The Supreme Court has discussed “extraterritorial reach” in a number of cases.   PCMA, for example, invokes Edgar v. MITE Corp., 457 U.S. 624, 640-43, 102 S.Ct. 2629, 73 L.Ed.2d 269 (1982), a case involving an Illinois law that sought to regulate tender offers for the stock of Illinois corporations.   The law required that all such offers be registered in advance with the Illinois Secretary of State.   Under the terms of the statute, a Delaware corporation soliciting the shares of an Illinois corporation from a resident of Arkansas would be required to register with the state of Illinois.   The Supreme Court, however, struck down the statute under the dormant Commerce Clause, noting that the law “directly regulates transactions which take place across state lines, even if wholly outside the State of Illinois.”  Edgar, 457 U.S. at 641, 102 S.Ct. 2629.

The district court, similarly, discussed Brown-Forman Distillers Corp. v. New York State Liquor Auth., 476 U.S. 573, 106 S.Ct. 2080, 90 L.Ed.2d 552 (1986).   In that case, the Supreme Court invalidated a provision of the New York Alcoholic Beverage Control Law that required liquor distillers and producers doing business in New York to affirm that their prices were no higher than the lowest price at which the same product would be sold in any other state during the month.   The Court determined that this was extraterritorial reach violative of the Commerce Clause because during the period that the affirmation was in effect, New York made it illegal, without prior permission from state authorities, for a distiller or producer to reduce its price in other states.   Thus, the New York law effectively regulated the price at which liquor was sold in other states.   As the Court stated, “[f]orcing a merchant to seek regulatory approval in one State before undertaking a transaction in another directly regulates interstate commerce.”  Brown-Forman, 476 U.S. at 582, 106 S.Ct. 2080.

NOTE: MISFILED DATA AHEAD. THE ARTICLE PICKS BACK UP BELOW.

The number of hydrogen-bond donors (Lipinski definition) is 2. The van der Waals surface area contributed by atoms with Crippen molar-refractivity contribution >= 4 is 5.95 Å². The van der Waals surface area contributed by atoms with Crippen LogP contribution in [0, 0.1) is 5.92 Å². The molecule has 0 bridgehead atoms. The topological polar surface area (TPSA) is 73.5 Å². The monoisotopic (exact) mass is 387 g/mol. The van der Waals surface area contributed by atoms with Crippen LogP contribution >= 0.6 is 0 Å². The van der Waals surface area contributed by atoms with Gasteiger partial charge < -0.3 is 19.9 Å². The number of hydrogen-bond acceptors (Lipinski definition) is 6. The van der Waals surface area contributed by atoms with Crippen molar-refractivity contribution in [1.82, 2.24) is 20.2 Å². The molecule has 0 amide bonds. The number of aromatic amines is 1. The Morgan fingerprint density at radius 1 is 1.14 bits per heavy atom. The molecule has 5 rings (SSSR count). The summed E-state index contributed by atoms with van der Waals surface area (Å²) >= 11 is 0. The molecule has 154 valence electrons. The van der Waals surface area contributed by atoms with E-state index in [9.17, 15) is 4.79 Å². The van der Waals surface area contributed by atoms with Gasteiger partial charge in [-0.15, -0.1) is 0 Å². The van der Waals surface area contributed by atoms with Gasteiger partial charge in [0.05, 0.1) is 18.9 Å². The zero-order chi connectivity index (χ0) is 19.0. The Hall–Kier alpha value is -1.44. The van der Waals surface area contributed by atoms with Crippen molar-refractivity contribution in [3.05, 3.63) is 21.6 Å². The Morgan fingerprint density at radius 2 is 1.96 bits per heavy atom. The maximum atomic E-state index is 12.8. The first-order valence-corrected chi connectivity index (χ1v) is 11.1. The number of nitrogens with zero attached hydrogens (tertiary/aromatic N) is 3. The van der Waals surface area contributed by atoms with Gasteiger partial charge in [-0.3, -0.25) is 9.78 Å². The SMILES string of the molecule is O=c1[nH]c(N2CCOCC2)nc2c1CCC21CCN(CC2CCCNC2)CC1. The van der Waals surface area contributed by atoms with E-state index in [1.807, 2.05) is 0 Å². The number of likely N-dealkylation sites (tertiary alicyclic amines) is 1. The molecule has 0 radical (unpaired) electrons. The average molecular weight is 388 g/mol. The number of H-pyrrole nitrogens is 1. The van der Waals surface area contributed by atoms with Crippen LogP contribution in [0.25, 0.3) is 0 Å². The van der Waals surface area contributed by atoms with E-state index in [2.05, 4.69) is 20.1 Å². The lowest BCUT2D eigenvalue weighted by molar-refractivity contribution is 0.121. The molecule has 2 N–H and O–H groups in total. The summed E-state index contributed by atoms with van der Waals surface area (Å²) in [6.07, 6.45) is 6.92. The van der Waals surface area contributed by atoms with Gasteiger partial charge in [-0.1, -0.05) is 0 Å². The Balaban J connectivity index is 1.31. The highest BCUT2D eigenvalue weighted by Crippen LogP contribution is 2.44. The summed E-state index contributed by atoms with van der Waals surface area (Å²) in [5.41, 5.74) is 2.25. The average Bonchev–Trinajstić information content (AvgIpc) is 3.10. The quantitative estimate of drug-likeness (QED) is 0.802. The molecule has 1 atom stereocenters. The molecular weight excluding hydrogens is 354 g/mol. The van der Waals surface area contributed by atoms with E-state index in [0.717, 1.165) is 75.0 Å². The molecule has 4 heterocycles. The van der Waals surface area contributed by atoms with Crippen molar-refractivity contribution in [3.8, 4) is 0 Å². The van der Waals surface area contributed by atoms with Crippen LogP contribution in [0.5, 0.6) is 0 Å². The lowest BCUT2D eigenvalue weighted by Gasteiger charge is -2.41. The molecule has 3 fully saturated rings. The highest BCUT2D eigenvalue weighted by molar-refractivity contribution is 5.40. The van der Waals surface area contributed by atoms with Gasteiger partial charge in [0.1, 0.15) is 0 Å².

PCMA draws here on this idea of “extraterritorial reach” and attempts to apply it to the UPDPA.   It argues that if a PBM operating outside of Maine enters into a contract outside of Maine with a national insurer similarly operating beyond the state's borders but licensed in the state, the PBM would have to comply with the UPDPA's disclosure requirements.  “This is exactly the sort of extraterritorial reach condemned in Edgar v. MITE Corp.,” says PCMA.

We beg to differ.   There is a key difference between the UPDPA and the laws in Edgar and Brown-Forman.   In Edgar and Brown-Forman, the state laws at issue gave the state power to determine whether a transaction in another state could occur at all.   For example, the law in Edgar gave the Illinois Secretary of State power to determine whether to allow a tender offer by a Delaware corporation for stock held by an Arkansas resident.   Similarly, the New York law in Brown-Forman gave the New York State Liquor Authority power to determine whether a liquor distiller or producer would be permitted to reduce its price in other states.   It was this sort of “extraterritorial reach” that led the Court to invalidate the statutes at issue in those cases.